One-day schools and workshops were held to help participants who were largely illiterate to know how to take care of their meals and educate their children. A number of health and social workers were invited to facilitate the discussions at the schools. some of these resource persons were experts like Doctors A. Aquage, Takubu and Ganda from the Ministry of Health, Bolga, Mr. S. S. Saaka, the regional co-ordinator of ADRA, Miss Yahaya of the National Commission on Children, Mr. J. B. Ibrahim of the Department of Forestry and Mr. Adabuga of the National Commission on Culture. Collaboration with these people was very useful as we did not have the expertise ourselves to handle the topics effectively.
Maternal and child health, family care, the production of local weaning foods, preparation of a balanced diet for the family, family planning and six killer diseases were some of the topics discussed. Discussions on these took place at all the class centres with the resource persons mentioned above moving with the team. The discussions were patronised by learners whenever and wherever the team moved. The team effectively raised the general consciousness of people about common issues and about the value of unity and free interaction with members from other tribes in the area.
The groups were well organised, enjoyed entertainment, learnt together and fed better. Developmental tasks of adults such as accepting civic and social responsibility, living with a marriage partner, rearing children, undertaking economic activity to maintain some standard of living and helping children to become responsible and happy adults, were learnt and implemented.
Responses to the interview revealed that most of the points raised had gone down very well with them. Families are beginning to provide children with meat and eggs; pregnant women now eat eggs. Parents are intensifying the education of their children on teenage pregnancy, literacy and drug abuse. However, it was also evident that much has to be done in the area of family life education among people who still allow a great measure of taboos to control their lives.
The Integrated Rural Development Programme mounted by the Institute of Adult Education is basically educational. To support the project, a local newspaper, Kasem-Gurune Labaare, and two newsletters, Kasem Tola and Buli Wapala Gban, are published. The Kasem-Gurune Labaare is published to cover Kasena-Nankana, Bongo and Bolgatanga districts. This is because the concentration of the Institute’s projects lies in these districts. The Kasem Tola is published to cover Paga area, where there is a large concentration of farmers under the programme. The Buli Wapala Gban is published for the Builsa District, where Shepherd Schools exist.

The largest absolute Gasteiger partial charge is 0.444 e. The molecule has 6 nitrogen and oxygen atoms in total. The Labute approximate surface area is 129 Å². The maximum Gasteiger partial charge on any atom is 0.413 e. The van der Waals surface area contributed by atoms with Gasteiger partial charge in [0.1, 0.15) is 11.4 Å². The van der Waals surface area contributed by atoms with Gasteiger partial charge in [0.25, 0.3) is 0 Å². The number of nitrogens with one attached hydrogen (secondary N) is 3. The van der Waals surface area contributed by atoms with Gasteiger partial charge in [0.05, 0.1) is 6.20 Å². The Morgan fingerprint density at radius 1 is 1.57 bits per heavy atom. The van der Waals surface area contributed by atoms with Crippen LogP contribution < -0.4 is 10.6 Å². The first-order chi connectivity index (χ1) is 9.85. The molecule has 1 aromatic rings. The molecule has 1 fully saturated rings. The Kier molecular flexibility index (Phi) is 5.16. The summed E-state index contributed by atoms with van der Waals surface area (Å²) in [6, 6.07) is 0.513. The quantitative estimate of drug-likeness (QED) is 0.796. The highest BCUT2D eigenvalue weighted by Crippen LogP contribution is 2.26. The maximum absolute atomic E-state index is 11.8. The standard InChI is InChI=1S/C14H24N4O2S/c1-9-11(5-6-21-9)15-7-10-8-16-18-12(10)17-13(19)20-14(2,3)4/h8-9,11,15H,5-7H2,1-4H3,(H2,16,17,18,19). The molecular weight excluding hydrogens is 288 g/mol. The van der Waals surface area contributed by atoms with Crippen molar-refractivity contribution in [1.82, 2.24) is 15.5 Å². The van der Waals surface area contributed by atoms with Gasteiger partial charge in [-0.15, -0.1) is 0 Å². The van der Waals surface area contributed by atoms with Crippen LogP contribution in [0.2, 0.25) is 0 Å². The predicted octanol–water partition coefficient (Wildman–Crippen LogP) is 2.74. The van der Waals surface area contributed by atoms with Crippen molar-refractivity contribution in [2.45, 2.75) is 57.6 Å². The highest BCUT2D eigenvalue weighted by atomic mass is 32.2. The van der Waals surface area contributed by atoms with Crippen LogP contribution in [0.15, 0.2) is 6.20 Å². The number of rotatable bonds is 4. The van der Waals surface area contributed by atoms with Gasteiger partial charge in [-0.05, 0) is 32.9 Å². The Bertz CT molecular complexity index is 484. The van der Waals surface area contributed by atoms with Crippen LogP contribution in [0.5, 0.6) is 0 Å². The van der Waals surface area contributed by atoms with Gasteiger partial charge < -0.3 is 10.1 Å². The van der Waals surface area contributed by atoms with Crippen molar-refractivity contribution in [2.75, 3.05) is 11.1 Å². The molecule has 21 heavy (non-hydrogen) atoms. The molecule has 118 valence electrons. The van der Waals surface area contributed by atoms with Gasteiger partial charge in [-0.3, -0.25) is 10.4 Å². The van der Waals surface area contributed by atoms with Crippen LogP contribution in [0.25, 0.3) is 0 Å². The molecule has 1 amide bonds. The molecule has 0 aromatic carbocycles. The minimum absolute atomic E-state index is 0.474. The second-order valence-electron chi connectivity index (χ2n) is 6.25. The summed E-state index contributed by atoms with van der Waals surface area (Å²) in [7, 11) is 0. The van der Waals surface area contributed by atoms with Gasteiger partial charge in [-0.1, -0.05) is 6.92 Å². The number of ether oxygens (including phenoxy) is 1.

Participants feel excited when their articles are published in the paper. They feel more excited to see their own pictures and read their own news and that about their neighbours. Though the papers come out at a slow and uneven pace, they are still useful in providing entertainment, information and education to the people.
Many issues have emerged from the discussions in this paper. And references have been made to the successful mobilisation of people for personal and community development activities by a university adult education organisation in Ghana. Strategies adopted by the various adult education organisations to achieve their aims have been shown.
The Institute of Adult Education identified illiteracy and community underdevelopment as two main problems in the Upper East Region. The Institute used a lot of motivational techniques to mobilise people for various development projects.
As much as possible use has been made of traditional and modern institutions to promote development. Youth associations, chieftaincies, and local groups were very useful in the Ghanaian experiment. The approach was very helpful, for these organisations could easily disseminate ideas. There were also collaborative efforts to involve modern developmental institutions like the Department of Rural and Cottage Industries, the Ministry of Health, the Centre for National Culture and District Assemblies. When resources were pooled together, much was achieved. There is much to gain from networking with organisations with similar orientation.
The use of local newspapers in community and literacy programmes was highly successful. It was very close to the people. From the experiment, it is noted that the use of rural newspapers is very useful in all community work and must be encouraged. Participants also felt very proud that their own efforts were able to put up class and craft centres and utilised them to the maximum.
The literacy classes made a lot of impact on the people. Some people thought literacy was a domain for selected people. But they realised that they could now all participate and see literacy opportunities and benefits available. They were able to realise the roles they were expected to play more in the community. The craftsmen and women realised the important role they played in society and put in every effort to flood the market with their products, whose quality was greatly improved.
Through the family life education programmes, a family of people with similar objectives was built. They learnt about causes of social evils that abound in society and how to contain these evils. They learnt to take care of children, spouses and relatives and how to live decent lives and feed on a balanced diet. They learnt to live and relate together, work together on the farm and in the community and enjoy themselves together. The project was a unifying force binding all together.